#atozchallenge – S is for Sluagh, the Wild Hunt

They hunt at Samhain, conscripting souls.

There are many versions of the Wild Hunt across folklore, a band of evil, misshapen spirits who prowl the darkest nights. The Sluagh haunt tales from Ireland and Scotland, telling of a flock of spirits that fly in like birds from the west. They usually hunt around Samhain, the precursor to what we know as Halloween, seeking souls to add to their ranks. Even death itself defers to the twisted, unholy Sluagh as it relentlessly hunted. Should you find yourself their target, it is only by putting another in your place that you can escape – an act which would probably mark you as even more suited to their collection of unrepentant, unforgiven sinners!

Sources:

Image – Åsgårdsreien by Peter Nicolai Arbo, at Wikimedia Commons

http://www.irishabroad.com/Blogs/PostView.aspx?pid=4391

http://gotireland.com/2012/10/24/irish-faerie-folk-of-yore-and-yesterday-the-sluagh/

http://ferrebeekeeper.wordpress.com/2014/02/25/the-sluagh/

 

#atozchallenge – R is for Rabisu, lurking in shadows

They hide in dark corners, waiting to strike.

A Rabisu is an Akkadian demon who lurks in the thresholds of houses and in the dark shadows of alleys. The Rabisu cannot be barred by bolted doors or locked windows, as they will find even the tiniest cracks and slither through them like snakes. Only an unbroken line of the purest sea salt can truly bar the Rabisu’s path.

When they hunt, they are like vampires, feeding on life energy and devouring the weak. You’d best examine the shadows carefully when you traverse dark, unkown spaces.

Sources:

Image found at Encyclopedia Satanica

http://demonhunterscompendium.blogspot.kr/2013/08/the-rabisu.html

http://en.wikipedia.org/wiki/Rabisu

#atozchallenge – Q is for Qiqirin, prowling the North

 

He prowls the North, spreading madness.

The Qiqirin spirit hardly seems worthy of attention at first. Skittish and seemingly foolish, this mostly bald dog spirit seems harmless enough. With only its mouth, tail, ears and feet covered in hair, it may seem just a harmless oddity – another prowler in the frosty backwoods of the North. People who come to near one, however, suffer violent seizures, and can even die simply from proximity to its spiritual power. The beast may be skittish and quick to run away, but it takes its toll on anyone it encounters.

 

Sources:

Image – Qiqirin by Dingoat on DeviantArt

http://blog.sarahmakela.com/2011/04/q-is-for-qiqirn.html

http://hundredmythologyhaiku.blogspot.kr/2010/01/day-li-qiqirn.html

http://en.wikipedia.org/wiki/Qiqirn

#atozchallenge – P is for Penanggalan, a sickening sight

They devour the young in their quest for flesh and blood.

She may appear as a beautiful woman in the day, but you won’t be admiring a Penanggalan by night. A Penanggalan is an evil being who detaches her head and flies about in the night. When she flies, her organs dangle below her, and can wrap about her victims as she seeks blood. She usually seeks newborns to devour, but can drink the blood of others. While she flies about, her body is stored in vinegar. If you can find it, perhaps a little garlic paste can put an end to the body and the evil spirit.

 

Sources:

Image – Penanggalan by chrishope on DeviantArt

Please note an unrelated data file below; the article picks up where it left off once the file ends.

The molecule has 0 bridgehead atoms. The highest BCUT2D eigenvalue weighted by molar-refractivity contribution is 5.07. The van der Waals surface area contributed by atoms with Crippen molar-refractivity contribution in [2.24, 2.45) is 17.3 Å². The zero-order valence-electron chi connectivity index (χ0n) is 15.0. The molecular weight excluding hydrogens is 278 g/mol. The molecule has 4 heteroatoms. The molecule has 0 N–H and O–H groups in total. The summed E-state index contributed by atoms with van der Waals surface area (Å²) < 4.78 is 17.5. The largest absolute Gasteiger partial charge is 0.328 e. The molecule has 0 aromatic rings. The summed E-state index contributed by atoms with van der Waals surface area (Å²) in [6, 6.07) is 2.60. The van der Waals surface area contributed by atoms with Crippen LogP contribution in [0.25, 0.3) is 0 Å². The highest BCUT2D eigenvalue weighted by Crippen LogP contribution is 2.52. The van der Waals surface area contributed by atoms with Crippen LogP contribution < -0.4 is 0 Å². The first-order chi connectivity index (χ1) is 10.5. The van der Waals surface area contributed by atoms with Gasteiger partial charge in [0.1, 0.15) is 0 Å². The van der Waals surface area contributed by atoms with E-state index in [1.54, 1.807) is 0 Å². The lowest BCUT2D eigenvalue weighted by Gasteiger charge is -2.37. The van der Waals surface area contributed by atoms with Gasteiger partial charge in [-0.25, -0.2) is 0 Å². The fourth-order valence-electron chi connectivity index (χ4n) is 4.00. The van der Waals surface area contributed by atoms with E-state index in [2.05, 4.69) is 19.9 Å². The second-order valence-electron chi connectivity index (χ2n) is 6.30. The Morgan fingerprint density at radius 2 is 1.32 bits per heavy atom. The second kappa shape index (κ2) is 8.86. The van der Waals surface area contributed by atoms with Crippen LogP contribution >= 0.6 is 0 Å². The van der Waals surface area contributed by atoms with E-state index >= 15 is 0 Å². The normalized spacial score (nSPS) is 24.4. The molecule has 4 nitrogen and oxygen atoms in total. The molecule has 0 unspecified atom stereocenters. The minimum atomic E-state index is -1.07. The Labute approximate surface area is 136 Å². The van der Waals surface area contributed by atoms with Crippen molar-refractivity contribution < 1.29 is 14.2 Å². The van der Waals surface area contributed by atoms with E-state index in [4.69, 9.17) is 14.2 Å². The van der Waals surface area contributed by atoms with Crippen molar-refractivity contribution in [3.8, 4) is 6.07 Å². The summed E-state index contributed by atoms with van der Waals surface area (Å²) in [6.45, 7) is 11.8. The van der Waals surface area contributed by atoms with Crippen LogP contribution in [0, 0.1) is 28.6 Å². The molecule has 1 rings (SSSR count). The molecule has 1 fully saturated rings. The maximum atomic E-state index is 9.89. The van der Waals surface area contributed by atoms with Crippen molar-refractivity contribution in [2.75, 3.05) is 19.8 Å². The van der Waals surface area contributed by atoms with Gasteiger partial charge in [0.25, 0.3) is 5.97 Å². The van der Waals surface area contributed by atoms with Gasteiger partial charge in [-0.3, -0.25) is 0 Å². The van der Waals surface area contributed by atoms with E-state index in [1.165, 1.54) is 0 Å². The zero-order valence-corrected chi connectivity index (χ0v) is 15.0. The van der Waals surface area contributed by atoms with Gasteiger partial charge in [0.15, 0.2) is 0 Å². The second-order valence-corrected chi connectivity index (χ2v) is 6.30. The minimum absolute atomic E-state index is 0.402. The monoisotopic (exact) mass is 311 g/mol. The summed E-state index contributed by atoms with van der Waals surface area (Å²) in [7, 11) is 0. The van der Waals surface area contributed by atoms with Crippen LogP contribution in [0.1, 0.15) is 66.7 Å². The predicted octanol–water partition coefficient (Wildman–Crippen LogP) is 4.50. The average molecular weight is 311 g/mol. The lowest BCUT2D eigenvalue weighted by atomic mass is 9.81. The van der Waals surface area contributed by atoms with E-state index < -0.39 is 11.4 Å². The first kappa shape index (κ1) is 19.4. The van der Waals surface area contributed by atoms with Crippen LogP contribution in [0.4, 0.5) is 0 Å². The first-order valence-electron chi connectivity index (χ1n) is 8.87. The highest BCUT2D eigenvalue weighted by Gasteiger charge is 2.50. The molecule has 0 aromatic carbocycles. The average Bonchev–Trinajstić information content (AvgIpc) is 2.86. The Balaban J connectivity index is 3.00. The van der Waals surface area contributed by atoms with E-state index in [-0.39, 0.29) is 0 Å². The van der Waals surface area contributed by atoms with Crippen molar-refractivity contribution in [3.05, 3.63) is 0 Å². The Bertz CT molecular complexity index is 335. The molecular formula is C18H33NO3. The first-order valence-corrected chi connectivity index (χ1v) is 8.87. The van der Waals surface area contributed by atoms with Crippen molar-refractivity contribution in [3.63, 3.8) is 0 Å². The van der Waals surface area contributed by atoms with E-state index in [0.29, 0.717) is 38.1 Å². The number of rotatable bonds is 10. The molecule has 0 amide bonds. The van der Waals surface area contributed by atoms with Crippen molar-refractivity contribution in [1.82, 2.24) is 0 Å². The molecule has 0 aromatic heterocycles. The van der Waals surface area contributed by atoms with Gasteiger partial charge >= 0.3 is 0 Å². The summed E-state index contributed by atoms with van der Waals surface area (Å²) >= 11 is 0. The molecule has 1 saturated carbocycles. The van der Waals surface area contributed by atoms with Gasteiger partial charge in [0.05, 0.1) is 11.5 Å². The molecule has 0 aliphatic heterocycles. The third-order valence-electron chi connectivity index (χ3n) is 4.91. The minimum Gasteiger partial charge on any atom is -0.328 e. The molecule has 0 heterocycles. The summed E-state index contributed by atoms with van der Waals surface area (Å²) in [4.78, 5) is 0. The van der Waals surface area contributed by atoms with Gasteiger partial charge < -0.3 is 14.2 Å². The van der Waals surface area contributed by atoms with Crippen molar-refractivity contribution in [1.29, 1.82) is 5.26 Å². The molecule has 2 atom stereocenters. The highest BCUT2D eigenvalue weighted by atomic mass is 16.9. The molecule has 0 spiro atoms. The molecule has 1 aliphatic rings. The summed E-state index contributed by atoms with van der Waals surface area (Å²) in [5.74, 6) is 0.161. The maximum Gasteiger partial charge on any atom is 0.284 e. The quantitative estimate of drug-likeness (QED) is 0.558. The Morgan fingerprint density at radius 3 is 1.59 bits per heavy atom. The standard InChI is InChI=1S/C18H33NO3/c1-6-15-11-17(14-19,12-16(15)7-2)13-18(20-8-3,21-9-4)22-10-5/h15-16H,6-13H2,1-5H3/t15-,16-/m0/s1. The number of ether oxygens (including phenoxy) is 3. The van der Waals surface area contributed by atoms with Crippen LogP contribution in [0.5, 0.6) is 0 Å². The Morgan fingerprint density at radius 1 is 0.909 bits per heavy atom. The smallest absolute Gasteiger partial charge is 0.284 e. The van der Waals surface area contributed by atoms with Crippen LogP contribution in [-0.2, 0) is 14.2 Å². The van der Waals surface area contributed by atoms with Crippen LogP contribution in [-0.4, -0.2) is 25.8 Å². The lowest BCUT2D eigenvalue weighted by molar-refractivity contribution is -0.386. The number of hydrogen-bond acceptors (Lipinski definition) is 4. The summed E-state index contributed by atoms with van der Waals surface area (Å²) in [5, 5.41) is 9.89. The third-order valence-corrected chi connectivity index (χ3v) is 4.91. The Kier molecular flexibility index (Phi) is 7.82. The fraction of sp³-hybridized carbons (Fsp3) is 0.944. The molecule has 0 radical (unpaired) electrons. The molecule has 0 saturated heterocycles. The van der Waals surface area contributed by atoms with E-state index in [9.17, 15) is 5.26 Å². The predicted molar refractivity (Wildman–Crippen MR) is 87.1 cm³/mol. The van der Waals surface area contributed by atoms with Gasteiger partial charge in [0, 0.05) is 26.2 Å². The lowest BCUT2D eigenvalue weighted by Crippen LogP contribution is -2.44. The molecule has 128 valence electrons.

http://en.wikipedia.org/wiki/Penanggalan

http://monsters.wikia.com/wiki/Penanggalan

 

#atozchallenge – O is for Obayifo, an African Vampire

Artwork by KooboriSapphire on DeviantArt

Infected by evil, it seeks the blood of the innocent.

An Obayifo is a living man or woman possessed by a vampiric spirit. They walk around West African villages by day, looking no different from any other villager. At night, though, they take on a phosphorescent glow. The evil spirit can leave the physical body in a glowing orb of light, taking terrible tolls on villagers and crops alike. He seeks out small children to drink their blood. He can only be stopped by a village wizard, known as an Okomfo – its best to pay your respects to the local wizard when you pass through remote villages in Africa.

Sources:

Image from Artwork by KooboriSapphire on DeviantArt

http://www.vampires.com/obayifo-a-skeptical-look-at-the-west-african-vampire/

http://en.wikipedia.org/wiki/Obayifo

 

 

#atozchallenge – N is for Nu Gui, a woman scorned

She seeks vengeance for the wrongs of her life.

Nu gui are the ghosts of women who committed suicide, especially those who were wronged or abused while alive. As ghosts, they are draped in long white or red dresses, with flowing black hair. They take their revenge upon the living, sucking out life essence as they wreak their revenge. They often go after lecherous men, seducing them and then leaving their corpses behind. Very little esle is known about them – perhaps because few have survived their scorn!

Sources:

Image from The Beijing Family

http://thebeijingfamily.blogspot.com/2013/06/nu-gui-female-ghost.html

http://hellyeacreepyshit.com/post/20950511681/chinese-ghosts

https://forum.lowyat.net/topic/1415592/all

#atozchallenge – M is for Mara, the original nightmare

She rides your chest as you sleep, darkening your dreams.

The mara are wraiths who brought terrible dreams across the Scandinavian and Germanic lands. They came into bedrooms through keyholes and the cracks under doors to sit upon the chest of a sleeper. If you end up with one of these spirit-ladies on your chest, your dreams will be haunted by their twisted darkness. Sleep on your side if you can – you don’t want a mara finding your chest tonight.

Sources:

Image – The Nightmare by John Henry Fuseli on Wikimedia Commons

http://www.succubus.net/wiki/Mara

http://en.wikipedia.org/wiki/Mara_(folklore)